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We are using and RDP file to run an application via Terminal Server on a Windows Server 2008 that uses the command prompt to execute.

We have a short-cut defined in the server's desktop with the font settings (name and size) we would like to use for the command prompt window. If the RDP leads the user to access the server's desktop so they double click in the short-cut, the CMD window obeys the settings (this is standard behaviour).

If we instead have the users activate the remote connection making use of the "start the following program on connection" parameter in the RDP file, the command prompt that automatically runs does not have the settings.

The settings it uses are undesirable. We do not want users having to tinker with properties. Any clue on how to achieve this?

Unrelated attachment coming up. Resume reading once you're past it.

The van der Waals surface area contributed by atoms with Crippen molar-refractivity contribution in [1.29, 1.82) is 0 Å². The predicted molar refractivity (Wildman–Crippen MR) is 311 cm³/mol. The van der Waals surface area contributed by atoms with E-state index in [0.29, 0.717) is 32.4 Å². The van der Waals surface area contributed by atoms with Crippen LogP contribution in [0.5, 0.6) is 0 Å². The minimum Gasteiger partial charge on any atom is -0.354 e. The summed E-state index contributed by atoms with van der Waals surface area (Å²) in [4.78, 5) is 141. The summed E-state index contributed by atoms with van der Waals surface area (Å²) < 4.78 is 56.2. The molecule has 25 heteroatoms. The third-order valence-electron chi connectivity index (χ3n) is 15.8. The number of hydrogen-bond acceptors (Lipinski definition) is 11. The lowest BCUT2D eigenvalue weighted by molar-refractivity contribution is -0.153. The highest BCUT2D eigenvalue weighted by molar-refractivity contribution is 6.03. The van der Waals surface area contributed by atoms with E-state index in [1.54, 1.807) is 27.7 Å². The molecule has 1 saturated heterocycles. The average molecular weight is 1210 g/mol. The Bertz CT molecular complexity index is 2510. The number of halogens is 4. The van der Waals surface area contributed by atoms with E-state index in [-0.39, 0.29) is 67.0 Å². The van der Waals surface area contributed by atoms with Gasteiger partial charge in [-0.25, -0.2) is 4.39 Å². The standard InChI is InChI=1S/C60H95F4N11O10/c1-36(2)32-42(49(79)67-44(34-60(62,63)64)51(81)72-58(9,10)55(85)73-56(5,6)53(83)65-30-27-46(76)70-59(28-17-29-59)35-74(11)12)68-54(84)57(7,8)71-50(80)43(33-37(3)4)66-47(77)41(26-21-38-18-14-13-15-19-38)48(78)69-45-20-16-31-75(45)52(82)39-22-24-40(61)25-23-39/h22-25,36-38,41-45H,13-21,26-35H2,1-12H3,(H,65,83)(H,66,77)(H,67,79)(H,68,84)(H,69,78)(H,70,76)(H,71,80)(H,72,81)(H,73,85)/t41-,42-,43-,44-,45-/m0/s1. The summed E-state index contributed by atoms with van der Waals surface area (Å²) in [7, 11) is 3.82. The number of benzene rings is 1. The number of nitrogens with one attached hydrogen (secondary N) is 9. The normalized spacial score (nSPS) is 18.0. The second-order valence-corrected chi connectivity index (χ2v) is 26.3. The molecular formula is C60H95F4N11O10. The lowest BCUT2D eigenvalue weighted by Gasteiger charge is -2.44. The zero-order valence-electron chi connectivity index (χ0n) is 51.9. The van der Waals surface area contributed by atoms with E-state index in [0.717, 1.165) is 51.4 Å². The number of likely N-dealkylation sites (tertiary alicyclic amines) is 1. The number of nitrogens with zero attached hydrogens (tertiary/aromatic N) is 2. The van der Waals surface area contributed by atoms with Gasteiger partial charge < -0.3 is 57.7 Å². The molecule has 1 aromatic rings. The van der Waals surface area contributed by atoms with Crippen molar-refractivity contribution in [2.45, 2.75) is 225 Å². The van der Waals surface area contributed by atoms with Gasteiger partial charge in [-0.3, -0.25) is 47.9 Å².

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1 Answer 1

In the first case, console settings are stored in the shortcut itself (inside the .lnk file), so they only apply when that shortcut is clicked. In the second case, the shortcut is not being used – you run the executable directly. Having Windows check all .lnk's in existence is just impractical. But if you run your program this way, and then adjust the font settings, they will be stored in Registry1, tied to the console window's starting title2, and should apply to the program no matter how it is launched (unless they are overriden by a shortcut's settings).


1 The Registry location is HKCU\Console, an user-specific location (but could be deployed automatically using Group Policy).

2 Sometimes it's the window title, but sometimes it's the executable's full path. I'm actually not entirely sure which is used when.

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